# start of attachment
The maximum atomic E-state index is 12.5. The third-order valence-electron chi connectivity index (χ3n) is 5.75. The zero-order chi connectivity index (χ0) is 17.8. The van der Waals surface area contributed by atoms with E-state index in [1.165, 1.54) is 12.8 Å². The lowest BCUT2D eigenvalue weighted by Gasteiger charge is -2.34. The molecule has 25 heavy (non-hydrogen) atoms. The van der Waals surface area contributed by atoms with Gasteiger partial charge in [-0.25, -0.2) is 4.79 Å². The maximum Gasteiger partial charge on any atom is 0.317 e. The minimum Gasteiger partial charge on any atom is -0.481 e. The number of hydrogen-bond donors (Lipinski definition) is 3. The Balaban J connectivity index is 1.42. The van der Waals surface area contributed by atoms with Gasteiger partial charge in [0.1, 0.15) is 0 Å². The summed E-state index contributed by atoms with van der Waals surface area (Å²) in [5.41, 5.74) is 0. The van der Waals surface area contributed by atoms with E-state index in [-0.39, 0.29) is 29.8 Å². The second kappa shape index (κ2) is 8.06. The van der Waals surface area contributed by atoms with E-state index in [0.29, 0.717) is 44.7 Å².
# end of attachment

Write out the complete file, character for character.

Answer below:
The maximum atomic E-state index is 12.5. The third-order valence-electron chi connectivity index (χ3n) is 5.75. The zero-order chi connectivity index (χ0) is 17.8. The van der Waals surface area contributed by atoms with E-state index in [1.165, 1.54) is 12.8 Å². The lowest BCUT2D eigenvalue weighted by Gasteiger charge is -2.34. The molecule has 25 heavy (non-hydrogen) atoms. The van der Waals surface area contributed by atoms with Gasteiger partial charge in [-0.25, -0.2) is 4.79 Å². The maximum Gasteiger partial charge on any atom is 0.317 e. The minimum Gasteiger partial charge on any atom is -0.481 e. The number of hydrogen-bond donors (Lipinski definition) is 3. The Balaban J connectivity index is 1.42. The van der Waals surface area contributed by atoms with Gasteiger partial charge in [0.1, 0.15) is 0 Å². The summed E-state index contributed by atoms with van der Waals surface area (Å²) in [5.41, 5.74) is 0. The van der Waals surface area contributed by atoms with E-state index in [-0.39, 0.29) is 29.8 Å². The second kappa shape index (κ2) is 8.06. The van der Waals surface area contributed by atoms with E-state index in [0.29, 0.717) is 44.7 Å².